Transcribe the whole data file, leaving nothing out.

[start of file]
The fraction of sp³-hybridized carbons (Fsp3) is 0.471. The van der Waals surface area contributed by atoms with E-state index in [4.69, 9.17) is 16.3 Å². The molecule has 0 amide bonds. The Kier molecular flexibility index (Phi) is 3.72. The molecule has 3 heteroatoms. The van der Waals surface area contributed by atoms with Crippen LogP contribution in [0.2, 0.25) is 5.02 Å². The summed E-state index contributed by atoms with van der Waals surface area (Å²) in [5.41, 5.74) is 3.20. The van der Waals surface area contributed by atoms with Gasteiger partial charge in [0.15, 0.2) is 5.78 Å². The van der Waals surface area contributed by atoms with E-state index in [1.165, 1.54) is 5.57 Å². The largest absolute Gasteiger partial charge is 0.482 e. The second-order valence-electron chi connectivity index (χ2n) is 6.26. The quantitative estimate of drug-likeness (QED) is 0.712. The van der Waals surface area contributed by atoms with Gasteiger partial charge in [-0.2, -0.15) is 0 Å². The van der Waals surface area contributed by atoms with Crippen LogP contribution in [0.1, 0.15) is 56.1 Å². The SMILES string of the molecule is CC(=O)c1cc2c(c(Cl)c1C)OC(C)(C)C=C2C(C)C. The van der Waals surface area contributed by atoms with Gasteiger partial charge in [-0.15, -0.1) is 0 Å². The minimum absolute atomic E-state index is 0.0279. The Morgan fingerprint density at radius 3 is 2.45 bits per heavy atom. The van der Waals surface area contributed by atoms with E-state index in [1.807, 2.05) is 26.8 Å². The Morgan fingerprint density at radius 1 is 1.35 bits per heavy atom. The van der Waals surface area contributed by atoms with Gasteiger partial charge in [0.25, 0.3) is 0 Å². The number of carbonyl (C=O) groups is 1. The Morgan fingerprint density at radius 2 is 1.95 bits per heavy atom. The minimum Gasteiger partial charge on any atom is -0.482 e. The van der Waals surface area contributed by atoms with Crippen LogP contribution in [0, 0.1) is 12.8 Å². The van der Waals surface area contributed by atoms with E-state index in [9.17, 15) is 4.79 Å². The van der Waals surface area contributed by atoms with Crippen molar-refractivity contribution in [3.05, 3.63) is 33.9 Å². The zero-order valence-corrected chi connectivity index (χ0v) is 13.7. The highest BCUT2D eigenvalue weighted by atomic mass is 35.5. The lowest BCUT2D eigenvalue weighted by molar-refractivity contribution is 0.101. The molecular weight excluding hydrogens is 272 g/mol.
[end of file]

The fraction of sp³-hybridized carbons (Fsp3) is 0.471. The van der Waals surface area contributed by atoms with E-state index in [4.69, 9.17) is 16.3 Å². The molecule has 0 amide bonds. The Kier molecular flexibility index (Phi) is 3.72. The molecule has 3 heteroatoms. The van der Waals surface area contributed by atoms with Crippen LogP contribution in [0.2, 0.25) is 5.02 Å². The summed E-state index contributed by atoms with van der Waals surface area (Å²) in [5.41, 5.74) is 3.20. The van der Waals surface area contributed by atoms with Gasteiger partial charge in [0.15, 0.2) is 5.78 Å². The van der Waals surface area contributed by atoms with E-state index in [1.165, 1.54) is 5.57 Å². The largest absolute Gasteiger partial charge is 0.482 e. The second-order valence-electron chi connectivity index (χ2n) is 6.26. The quantitative estimate of drug-likeness (QED) is 0.712. The van der Waals surface area contributed by atoms with Gasteiger partial charge in [-0.2, -0.15) is 0 Å². The van der Waals surface area contributed by atoms with Crippen LogP contribution in [0.1, 0.15) is 56.1 Å². The SMILES string of the molecule is CC(=O)c1cc2c(c(Cl)c1C)OC(C)(C)C=C2C(C)C. The van der Waals surface area contributed by atoms with Gasteiger partial charge in [-0.15, -0.1) is 0 Å². The minimum absolute atomic E-state index is 0.0279. The Morgan fingerprint density at radius 3 is 2.45 bits per heavy atom. The van der Waals surface area contributed by atoms with E-state index in [1.807, 2.05) is 26.8 Å². The Morgan fingerprint density at radius 1 is 1.35 bits per heavy atom. The van der Waals surface area contributed by atoms with Gasteiger partial charge in [0.25, 0.3) is 0 Å². The number of carbonyl (C=O) groups is 1. The Morgan fingerprint density at radius 2 is 1.95 bits per heavy atom. The minimum Gasteiger partial charge on any atom is -0.482 e. The van der Waals surface area contributed by atoms with Crippen LogP contribution in [0, 0.1) is 12.8 Å². The van der Waals surface area contributed by atoms with E-state index in [9.17, 15) is 4.79 Å². The van der Waals surface area contributed by atoms with Crippen molar-refractivity contribution in [3.05, 3.63) is 33.9 Å². The zero-order valence-corrected chi connectivity index (χ0v) is 13.7. The highest BCUT2D eigenvalue weighted by atomic mass is 35.5. The lowest BCUT2D eigenvalue weighted by molar-refractivity contribution is 0.101. The molecular weight excluding hydrogens is 272 g/mol.